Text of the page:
Lawn and Landscape Fertilizers

Decoding Fertilizer Numbers

Whether it's a bag of lawn fertilizer, tree and shrub fertilizer, or a jar of houseplant food you will be using, the three numbers in bold print on any of these containers are known as fertilizer grade. They always refer to the same nutrients in the same order.

The first number is the nitrogen content of the fertilizer; the second is phosphorus, and the third is the potassium content. Secondary nutrients are usually listed in finer print.Learn about the role of water in fertilizer absorption.

Choosing Fertilizer

Choosing a fertilizer depends on what you are fertilizing. Turfgrasses are heavy nitrogen users so fertilizers for grass have more nitrogen in them than any of the other nutrients. By contrast, trees, shrubs, annual and perennial flowers and even houseplants do not need as much nitrogen.

Zero Phosphorus

Although phosphorus is an important nutrient for plants, particularly stimulating root formation and growth, it is banned for use on turf in Minnesota except in certain cases.

Organic Does Not Mean Natural

An organic fertilizer simply contains carbon as part of its chemical make-up. There are many synthetic fertilizers on the market that can correctly be called organic. You can't assume that a fertilizer is all-natural just because it has the word "organic" on its label?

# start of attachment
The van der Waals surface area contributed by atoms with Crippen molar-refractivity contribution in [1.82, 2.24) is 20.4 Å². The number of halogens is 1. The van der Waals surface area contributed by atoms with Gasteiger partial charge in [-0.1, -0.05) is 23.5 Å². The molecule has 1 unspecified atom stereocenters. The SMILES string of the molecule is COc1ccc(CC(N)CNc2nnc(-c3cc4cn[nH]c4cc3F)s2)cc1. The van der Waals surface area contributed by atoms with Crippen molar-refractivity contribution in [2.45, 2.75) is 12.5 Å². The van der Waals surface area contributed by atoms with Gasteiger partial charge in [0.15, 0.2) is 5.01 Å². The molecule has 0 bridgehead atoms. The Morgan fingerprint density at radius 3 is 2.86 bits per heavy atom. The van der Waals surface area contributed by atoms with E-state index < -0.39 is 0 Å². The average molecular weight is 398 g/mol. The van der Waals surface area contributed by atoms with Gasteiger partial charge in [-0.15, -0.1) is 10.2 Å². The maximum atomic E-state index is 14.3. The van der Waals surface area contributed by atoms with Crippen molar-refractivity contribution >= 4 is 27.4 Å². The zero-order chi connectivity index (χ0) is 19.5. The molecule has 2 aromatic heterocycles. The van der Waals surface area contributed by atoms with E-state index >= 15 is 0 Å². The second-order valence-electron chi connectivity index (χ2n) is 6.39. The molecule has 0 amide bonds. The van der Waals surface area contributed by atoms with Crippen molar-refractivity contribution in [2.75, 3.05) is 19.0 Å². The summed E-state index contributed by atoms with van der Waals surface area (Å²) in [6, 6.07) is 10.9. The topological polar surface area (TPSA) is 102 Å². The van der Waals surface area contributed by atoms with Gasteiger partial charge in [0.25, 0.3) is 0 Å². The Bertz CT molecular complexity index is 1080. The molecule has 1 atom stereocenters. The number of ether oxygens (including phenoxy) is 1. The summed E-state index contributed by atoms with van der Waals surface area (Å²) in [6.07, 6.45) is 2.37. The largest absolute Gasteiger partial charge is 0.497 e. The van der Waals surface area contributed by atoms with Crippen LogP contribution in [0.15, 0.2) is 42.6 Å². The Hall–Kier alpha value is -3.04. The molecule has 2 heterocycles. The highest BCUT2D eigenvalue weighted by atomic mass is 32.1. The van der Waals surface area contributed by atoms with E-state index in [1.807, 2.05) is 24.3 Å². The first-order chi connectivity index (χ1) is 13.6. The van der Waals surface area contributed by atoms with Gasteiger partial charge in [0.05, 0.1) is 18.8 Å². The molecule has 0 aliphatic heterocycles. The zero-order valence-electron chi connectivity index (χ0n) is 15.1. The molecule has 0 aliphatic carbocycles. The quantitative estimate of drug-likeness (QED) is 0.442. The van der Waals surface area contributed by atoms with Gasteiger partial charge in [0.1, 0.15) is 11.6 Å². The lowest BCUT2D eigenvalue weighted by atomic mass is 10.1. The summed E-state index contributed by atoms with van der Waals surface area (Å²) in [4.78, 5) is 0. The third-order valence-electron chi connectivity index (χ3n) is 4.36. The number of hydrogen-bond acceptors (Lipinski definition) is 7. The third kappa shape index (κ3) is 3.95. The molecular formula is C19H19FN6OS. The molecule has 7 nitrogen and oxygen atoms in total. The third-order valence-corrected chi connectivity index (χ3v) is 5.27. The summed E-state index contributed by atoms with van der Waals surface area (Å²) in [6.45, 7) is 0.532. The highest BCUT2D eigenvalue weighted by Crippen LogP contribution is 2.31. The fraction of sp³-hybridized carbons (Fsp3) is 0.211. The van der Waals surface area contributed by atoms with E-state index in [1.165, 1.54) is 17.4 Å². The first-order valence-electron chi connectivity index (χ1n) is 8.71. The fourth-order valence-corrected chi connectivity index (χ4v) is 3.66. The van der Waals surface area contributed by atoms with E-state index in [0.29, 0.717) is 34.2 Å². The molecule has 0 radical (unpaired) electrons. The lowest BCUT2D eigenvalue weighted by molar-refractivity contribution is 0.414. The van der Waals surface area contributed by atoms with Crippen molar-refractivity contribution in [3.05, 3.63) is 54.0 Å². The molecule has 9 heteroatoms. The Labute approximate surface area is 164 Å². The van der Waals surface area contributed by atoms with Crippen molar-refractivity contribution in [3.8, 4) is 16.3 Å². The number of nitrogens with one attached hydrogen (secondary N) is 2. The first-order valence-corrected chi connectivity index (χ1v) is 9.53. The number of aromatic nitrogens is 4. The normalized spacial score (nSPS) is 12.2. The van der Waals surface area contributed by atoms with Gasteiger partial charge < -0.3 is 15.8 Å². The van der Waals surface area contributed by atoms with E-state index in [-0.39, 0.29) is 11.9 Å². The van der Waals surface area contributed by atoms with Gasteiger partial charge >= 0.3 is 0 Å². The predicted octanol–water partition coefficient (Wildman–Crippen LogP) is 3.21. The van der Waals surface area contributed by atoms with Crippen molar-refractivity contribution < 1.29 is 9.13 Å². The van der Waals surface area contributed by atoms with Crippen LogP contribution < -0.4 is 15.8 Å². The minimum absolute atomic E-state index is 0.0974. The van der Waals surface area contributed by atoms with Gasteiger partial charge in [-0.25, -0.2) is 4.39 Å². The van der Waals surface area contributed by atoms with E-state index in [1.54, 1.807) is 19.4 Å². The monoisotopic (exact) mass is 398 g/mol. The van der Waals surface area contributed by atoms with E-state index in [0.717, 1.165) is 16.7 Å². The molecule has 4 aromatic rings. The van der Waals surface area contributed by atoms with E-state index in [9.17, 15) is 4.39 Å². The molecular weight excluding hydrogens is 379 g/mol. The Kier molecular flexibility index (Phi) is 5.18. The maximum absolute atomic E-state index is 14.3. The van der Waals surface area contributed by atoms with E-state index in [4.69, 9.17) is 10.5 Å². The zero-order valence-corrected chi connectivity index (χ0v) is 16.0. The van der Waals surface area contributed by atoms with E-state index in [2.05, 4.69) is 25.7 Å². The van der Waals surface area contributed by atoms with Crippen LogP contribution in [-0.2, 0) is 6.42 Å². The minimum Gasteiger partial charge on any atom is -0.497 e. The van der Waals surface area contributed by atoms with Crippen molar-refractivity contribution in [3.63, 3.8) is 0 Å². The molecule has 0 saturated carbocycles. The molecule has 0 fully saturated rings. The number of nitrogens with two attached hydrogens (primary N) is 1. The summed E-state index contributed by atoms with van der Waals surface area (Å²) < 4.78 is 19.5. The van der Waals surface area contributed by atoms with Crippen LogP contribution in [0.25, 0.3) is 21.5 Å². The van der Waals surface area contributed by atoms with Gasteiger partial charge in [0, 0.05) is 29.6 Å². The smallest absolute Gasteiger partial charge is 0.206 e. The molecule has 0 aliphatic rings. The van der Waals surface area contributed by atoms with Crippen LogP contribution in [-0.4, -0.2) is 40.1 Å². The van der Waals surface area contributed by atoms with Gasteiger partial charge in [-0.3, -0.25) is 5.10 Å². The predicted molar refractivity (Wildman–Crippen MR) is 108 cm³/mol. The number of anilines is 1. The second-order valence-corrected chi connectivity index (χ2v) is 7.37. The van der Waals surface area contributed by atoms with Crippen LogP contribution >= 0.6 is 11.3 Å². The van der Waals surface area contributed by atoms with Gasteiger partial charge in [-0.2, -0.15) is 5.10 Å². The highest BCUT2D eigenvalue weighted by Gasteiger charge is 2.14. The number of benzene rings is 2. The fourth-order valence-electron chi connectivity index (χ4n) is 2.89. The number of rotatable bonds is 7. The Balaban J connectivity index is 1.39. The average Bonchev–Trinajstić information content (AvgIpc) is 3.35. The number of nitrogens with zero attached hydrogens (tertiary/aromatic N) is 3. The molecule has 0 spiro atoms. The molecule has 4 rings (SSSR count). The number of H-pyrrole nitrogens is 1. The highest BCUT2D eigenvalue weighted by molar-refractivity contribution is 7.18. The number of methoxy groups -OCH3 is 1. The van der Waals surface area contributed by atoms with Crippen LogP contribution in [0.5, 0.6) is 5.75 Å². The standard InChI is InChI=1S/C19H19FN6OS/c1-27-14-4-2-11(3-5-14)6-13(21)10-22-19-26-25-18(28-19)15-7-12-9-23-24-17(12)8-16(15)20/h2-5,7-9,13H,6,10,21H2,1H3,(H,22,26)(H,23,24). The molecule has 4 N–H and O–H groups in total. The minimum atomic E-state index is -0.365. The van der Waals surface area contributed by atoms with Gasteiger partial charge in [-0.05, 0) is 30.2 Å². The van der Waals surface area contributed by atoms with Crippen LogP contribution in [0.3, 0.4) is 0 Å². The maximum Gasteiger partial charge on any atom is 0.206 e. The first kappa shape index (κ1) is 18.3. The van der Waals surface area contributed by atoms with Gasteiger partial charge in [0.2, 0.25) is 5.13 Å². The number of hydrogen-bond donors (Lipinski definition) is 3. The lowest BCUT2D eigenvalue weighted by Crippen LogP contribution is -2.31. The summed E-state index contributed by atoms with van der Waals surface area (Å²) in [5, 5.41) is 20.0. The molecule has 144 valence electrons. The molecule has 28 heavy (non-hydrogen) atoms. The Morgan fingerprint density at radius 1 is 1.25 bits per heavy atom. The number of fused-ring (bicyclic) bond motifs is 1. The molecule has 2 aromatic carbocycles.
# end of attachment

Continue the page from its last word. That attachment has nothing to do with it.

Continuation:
Which Is Better?

A plant doesn't care where its nutrients come from. Both types of fertilizers, synthetic or natural, are effective if applied correctly, and both can damage a plant if applied incorrectly.

Natural fertilizers are not normally used by turfgrass professionals because it takes nearly twice as much natural fertilizer to provide the same amount of nitrogen as a synthetic type. The increased amount of fertilizer also may increase the amount of potentially harmful salts, heavy metals, and weed seeds. Learn more from the University of Minnesota.